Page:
While I had the MXT, one day I noticed a section of sidewalk that was being replaced at the corner of Market and 4th Streets. This was right in front of a building that was a church that dated back to the 1860's-1870's. I ran home to get the MXT but my batteries were in need of a recharge. All I had was the old trusty Radio Shack. I took that back to this newly exposed section of walk. This area consisted of only 3-4 sections of cement torn out. I only had about 20 minutes to hunt before work, but I retrieved several targets. The coins I got out of there were: an 1868 Indian Head, an 1865 2-cent piece and an 1876 Seated dime. I've included this portion of the 2004 season to show that location is one of the most important aspects of finding older coins. Under the sidewalks in older towns is a carpet of coins that still remain to be found. That 20 or so minutes of hunting with the Radio Shack was the last time I picked it up to hunt. It was retired after that and eventually given to my step-son as his first detector.
The long stretch of sidewalk replacements and other improvements was very muddy, but that made getting signals easy and retrieving them was simple with such soft ground. Each day the crews shifted dirt around and this made rehunting the area rewarding. At times there were trenches for water and sewer hookups. I remember hunting in one of these trenches and scanning the sides. I did that to get coins that were under the walks that were not getting removed. The coins rang up lower because they were on edge more, so I had to dig some weak signals. One happened to be an 1864 (fatty) Indian Head. Getting a coin in this manner is not recommended, but it does work. One spot that sticks out in my mind was an area of several square feet on the sidewalk replacement that gave up about 10 coins. I still believe that the spot was the location of one of the old horse drawn trolley stops. There had to be a reason so many coins fell between the cracks of the old wooden board walk that once was there.
I was told that an area like this would most likely produce my first Seated Quarter. I did find my first one in this side walk section. It was on a night hunt, I had gotten a good signal near a puddle of water. I dug down and retrieved a nice 1878 CC Seated Quarter! A little further on I got another good signal and dug a Galena House key fob. Two feet from that I dug a second Galena House key fob. Some one must have taken the train or a Steamboat to LaCrosse in the past. A few days later on the opposite side of the street, I dug a 1900 Barber Quarter. Right in that area were several 1880's and 1890's Indian heads and a couple Liberty Nickels. I figured this was another old Horse Drawn Trolley stop, most likely the one heading the opposite direction, to return workers to their homes. This area did later produce another of the old Trolley tokens.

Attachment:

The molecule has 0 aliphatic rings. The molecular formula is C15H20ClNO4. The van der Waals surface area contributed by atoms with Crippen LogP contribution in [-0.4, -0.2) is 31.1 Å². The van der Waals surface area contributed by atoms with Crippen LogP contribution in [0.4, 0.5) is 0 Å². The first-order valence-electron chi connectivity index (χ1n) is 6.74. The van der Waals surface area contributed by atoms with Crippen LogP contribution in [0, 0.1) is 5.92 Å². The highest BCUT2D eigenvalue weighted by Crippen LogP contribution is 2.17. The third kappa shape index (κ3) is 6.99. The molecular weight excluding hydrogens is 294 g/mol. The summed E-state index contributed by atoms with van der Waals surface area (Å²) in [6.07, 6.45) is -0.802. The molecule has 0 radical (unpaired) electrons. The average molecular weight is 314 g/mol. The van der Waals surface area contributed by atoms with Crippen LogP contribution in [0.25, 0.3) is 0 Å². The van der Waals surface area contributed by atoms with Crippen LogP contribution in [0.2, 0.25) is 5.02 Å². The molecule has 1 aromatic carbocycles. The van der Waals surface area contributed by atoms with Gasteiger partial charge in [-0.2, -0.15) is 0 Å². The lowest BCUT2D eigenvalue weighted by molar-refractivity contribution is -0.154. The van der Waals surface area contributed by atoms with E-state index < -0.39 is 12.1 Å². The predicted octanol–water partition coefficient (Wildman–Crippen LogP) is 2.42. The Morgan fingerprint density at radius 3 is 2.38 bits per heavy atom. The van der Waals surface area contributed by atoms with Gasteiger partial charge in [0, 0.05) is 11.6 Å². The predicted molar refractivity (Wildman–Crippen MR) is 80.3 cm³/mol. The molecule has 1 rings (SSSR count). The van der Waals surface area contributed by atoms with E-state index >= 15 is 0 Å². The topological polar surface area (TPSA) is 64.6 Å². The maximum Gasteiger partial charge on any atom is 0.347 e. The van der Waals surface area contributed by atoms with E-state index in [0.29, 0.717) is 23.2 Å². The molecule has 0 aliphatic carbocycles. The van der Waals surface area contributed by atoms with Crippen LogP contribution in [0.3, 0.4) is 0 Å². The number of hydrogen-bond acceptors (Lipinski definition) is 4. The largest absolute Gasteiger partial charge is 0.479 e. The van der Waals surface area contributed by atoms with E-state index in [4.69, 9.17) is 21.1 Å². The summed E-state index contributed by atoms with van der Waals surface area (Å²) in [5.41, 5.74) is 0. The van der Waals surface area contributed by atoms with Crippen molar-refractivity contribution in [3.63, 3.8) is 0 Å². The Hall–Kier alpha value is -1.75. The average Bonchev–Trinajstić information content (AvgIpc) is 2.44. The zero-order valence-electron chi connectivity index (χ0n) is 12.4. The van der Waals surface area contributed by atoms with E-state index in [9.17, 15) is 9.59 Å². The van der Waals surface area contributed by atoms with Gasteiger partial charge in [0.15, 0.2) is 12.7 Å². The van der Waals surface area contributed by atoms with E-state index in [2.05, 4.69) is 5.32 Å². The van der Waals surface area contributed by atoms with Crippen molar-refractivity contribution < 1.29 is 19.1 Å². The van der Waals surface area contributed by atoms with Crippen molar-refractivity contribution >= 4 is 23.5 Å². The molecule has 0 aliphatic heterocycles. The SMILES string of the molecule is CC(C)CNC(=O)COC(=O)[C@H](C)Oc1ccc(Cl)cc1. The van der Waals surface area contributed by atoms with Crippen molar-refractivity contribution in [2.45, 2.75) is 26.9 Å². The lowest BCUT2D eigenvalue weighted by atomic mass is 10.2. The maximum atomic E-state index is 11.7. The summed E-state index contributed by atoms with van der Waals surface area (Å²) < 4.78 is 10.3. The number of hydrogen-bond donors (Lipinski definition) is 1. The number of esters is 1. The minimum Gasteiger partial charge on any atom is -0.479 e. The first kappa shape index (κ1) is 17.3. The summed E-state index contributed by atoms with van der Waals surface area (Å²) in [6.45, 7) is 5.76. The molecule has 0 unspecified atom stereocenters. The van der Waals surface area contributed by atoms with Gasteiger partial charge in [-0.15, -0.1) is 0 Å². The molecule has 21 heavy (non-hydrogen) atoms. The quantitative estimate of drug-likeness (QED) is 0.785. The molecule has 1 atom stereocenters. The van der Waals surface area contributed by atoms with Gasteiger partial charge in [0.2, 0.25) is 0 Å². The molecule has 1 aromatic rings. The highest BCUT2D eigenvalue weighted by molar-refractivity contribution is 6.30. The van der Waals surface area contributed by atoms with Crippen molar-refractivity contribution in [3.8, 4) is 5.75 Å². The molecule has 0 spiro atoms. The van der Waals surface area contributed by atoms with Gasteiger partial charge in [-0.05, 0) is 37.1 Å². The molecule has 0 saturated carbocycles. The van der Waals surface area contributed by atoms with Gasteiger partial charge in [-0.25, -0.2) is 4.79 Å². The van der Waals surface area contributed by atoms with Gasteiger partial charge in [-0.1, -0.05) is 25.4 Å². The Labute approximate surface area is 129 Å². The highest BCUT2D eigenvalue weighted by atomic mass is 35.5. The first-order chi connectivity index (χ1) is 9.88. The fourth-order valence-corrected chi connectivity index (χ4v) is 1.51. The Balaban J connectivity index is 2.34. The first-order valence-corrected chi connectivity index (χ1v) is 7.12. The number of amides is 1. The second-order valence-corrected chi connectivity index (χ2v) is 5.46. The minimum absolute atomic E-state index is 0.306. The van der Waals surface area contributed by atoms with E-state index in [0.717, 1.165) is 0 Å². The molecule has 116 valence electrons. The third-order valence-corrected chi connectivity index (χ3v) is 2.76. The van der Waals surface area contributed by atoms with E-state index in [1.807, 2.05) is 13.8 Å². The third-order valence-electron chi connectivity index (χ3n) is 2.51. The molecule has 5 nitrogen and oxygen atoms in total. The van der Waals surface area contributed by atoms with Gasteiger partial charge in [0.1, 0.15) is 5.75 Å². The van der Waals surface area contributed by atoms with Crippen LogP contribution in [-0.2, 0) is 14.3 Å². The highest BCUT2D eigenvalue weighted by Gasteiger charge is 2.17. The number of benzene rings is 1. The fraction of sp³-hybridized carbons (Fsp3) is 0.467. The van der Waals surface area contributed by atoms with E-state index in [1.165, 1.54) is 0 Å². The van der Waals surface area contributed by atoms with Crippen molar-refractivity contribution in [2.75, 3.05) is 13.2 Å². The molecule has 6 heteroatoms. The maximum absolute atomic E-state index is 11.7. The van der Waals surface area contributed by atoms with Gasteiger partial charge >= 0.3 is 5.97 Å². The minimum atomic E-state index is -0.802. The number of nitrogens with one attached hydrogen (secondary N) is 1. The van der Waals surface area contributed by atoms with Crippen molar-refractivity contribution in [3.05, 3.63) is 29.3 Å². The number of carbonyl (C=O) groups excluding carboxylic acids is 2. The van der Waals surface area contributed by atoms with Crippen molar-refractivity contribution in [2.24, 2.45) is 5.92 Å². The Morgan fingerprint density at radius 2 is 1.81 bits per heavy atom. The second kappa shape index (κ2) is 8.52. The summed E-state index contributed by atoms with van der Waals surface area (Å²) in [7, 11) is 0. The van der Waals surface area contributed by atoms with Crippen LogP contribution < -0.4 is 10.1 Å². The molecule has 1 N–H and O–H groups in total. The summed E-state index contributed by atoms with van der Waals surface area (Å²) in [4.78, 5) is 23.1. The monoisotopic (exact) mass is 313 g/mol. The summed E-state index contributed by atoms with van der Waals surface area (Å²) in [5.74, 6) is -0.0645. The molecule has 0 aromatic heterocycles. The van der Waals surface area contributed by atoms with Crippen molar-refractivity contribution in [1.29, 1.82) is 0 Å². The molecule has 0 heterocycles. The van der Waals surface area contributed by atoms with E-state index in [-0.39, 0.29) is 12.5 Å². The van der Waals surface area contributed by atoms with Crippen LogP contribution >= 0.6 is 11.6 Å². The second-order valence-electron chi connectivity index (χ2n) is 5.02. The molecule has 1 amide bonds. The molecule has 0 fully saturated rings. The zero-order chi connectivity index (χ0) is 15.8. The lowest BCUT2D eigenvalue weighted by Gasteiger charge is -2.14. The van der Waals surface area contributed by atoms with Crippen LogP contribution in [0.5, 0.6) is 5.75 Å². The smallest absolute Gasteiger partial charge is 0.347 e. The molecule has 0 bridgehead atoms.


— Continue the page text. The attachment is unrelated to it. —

I was hunting along and received a low reading and dug up a smooth disk. Looking at it closely with my 10 power loop I noticed, I had just dug my first Shield Nickel. Enough of the detail was there to know what it was, but the date was gone. Several nice runs happened hunting this area. One was digging 14 (pre-1900) keepers in a row, another run of 24 keeper coins contained one from 1900 (the Barber quarter) and coins dated 1901 and 1902 (Indian Heads) these were the most modern coins in this area! The best 24 hour period I managed 25 older coins. Totals by the end of the hunting season were: (16) Liberty Nickels, (6) Shield Nickels, (4) 2-Cent Pieces, (6) Barber coins, (1) Nickel 3-Cent Piece, (11) Seated Coins of which (4) were from the Carson City Mint, and over 90 Indian Heads. Counting all coins that I consider keepers I reached 169 coins. Of these 124 were pre-1900. This made the pre-1900 percentage just over 73% for the year. An interesting footnote was I only dug 3 Mercury Dimes during the season.
Some coins come in bunches others come one at a time. I hunted this spot sometimes twice in one day. Before work after work (the night hunts). If I managed just one, it was a good hunt. I hope this story helps others to decide to check out that old torn up sidewalk. If you do, you might get a nice surprise. Your oldest coin, a token, maybe even the rare gold coin. Who really knows what bounced between the cracks of those old wooden boards walks long ago.